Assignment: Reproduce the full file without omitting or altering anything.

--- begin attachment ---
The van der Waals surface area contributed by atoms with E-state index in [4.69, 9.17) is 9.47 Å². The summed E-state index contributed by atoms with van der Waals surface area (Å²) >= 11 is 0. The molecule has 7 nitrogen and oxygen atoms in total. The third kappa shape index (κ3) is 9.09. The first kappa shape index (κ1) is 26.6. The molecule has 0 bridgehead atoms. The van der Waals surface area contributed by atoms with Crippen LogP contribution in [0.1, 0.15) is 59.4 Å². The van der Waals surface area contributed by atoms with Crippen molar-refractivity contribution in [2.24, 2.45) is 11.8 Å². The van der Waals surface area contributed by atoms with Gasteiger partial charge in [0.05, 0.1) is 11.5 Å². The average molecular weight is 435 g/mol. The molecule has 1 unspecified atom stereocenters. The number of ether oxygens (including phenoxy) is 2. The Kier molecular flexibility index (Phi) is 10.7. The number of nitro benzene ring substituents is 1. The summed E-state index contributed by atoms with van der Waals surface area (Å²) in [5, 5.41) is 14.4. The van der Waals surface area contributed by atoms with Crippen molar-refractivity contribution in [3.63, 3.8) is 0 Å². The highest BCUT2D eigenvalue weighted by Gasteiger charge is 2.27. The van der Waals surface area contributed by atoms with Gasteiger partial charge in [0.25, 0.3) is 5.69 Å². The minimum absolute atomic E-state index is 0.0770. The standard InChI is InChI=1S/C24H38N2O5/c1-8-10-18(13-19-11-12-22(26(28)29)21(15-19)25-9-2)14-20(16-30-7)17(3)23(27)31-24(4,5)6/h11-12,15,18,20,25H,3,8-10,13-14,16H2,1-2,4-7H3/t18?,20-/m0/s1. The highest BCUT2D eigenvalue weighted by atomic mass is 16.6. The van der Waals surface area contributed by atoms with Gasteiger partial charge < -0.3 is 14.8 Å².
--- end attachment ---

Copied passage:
The van der Waals surface area contributed by atoms with E-state index in [4.69, 9.17) is 9.47 Å². The summed E-state index contributed by atoms with van der Waals surface area (Å²) >= 11 is 0. The molecule has 7 nitrogen and oxygen atoms in total. The third kappa shape index (κ3) is 9.09. The first kappa shape index (κ1) is 26.6. The molecule has 0 bridgehead atoms. The van der Waals surface area contributed by atoms with Crippen LogP contribution in [0.1, 0.15) is 59.4 Å². The van der Waals surface area contributed by atoms with Crippen molar-refractivity contribution in [2.24, 2.45) is 11.8 Å². The van der Waals surface area contributed by atoms with Gasteiger partial charge in [0.05, 0.1) is 11.5 Å². The average molecular weight is 435 g/mol. The molecule has 1 unspecified atom stereocenters. The number of ether oxygens (including phenoxy) is 2. The Kier molecular flexibility index (Phi) is 10.7. The number of nitro benzene ring substituents is 1. The summed E-state index contributed by atoms with van der Waals surface area (Å²) in [5, 5.41) is 14.4. The van der Waals surface area contributed by atoms with Crippen molar-refractivity contribution in [3.63, 3.8) is 0 Å². The highest BCUT2D eigenvalue weighted by Gasteiger charge is 2.27. The van der Waals surface area contributed by atoms with Gasteiger partial charge in [0.25, 0.3) is 5.69 Å². The minimum absolute atomic E-state index is 0.0770. The standard InChI is InChI=1S/C24H38N2O5/c1-8-10-18(13-19-11-12-22(26(28)29)21(15-19)25-9-2)14-20(16-30-7)17(3)23(27)31-24(4,5)6/h11-12,15,18,20,25H,3,8-10,13-14,16H2,1-2,4-7H3/t18?,20-/m0/s1. The highest BCUT2D eigenvalue weighted by atomic mass is 16.6. The van der Waals surface area contributed by atoms with Gasteiger partial charge < -0.3 is 14.8 Å².